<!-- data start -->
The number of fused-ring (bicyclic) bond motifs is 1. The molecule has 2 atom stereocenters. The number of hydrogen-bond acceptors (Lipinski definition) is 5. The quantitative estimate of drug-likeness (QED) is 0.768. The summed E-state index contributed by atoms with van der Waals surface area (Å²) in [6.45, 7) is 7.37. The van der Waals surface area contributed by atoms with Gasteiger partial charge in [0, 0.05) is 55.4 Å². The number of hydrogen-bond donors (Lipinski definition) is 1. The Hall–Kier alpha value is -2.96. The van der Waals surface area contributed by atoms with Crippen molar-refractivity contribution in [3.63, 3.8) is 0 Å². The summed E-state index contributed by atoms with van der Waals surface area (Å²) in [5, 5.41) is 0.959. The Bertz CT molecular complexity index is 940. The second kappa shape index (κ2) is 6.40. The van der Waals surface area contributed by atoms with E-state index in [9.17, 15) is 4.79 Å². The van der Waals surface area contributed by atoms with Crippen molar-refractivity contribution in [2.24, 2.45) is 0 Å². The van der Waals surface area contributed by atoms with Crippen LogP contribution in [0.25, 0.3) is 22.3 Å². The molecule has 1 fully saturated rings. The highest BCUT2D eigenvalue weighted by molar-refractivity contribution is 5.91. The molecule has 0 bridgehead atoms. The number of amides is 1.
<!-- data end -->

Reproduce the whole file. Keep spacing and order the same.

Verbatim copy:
The number of fused-ring (bicyclic) bond motifs is 1. The molecule has 2 atom stereocenters. The number of hydrogen-bond acceptors (Lipinski definition) is 5. The quantitative estimate of drug-likeness (QED) is 0.768. The summed E-state index contributed by atoms with van der Waals surface area (Å²) in [6.45, 7) is 7.37. The van der Waals surface area contributed by atoms with Gasteiger partial charge in [0, 0.05) is 55.4 Å². The number of hydrogen-bond donors (Lipinski definition) is 1. The Hall–Kier alpha value is -2.96. The van der Waals surface area contributed by atoms with Crippen molar-refractivity contribution in [3.63, 3.8) is 0 Å². The summed E-state index contributed by atoms with van der Waals surface area (Å²) in [5, 5.41) is 0.959. The Bertz CT molecular complexity index is 940. The second kappa shape index (κ2) is 6.40. The van der Waals surface area contributed by atoms with E-state index in [9.17, 15) is 4.79 Å². The van der Waals surface area contributed by atoms with Crippen molar-refractivity contribution in [2.24, 2.45) is 0 Å². The van der Waals surface area contributed by atoms with Crippen LogP contribution in [0.25, 0.3) is 22.3 Å². The molecule has 1 fully saturated rings. The highest BCUT2D eigenvalue weighted by molar-refractivity contribution is 5.91. The molecule has 0 bridgehead atoms. The number of amides is 1.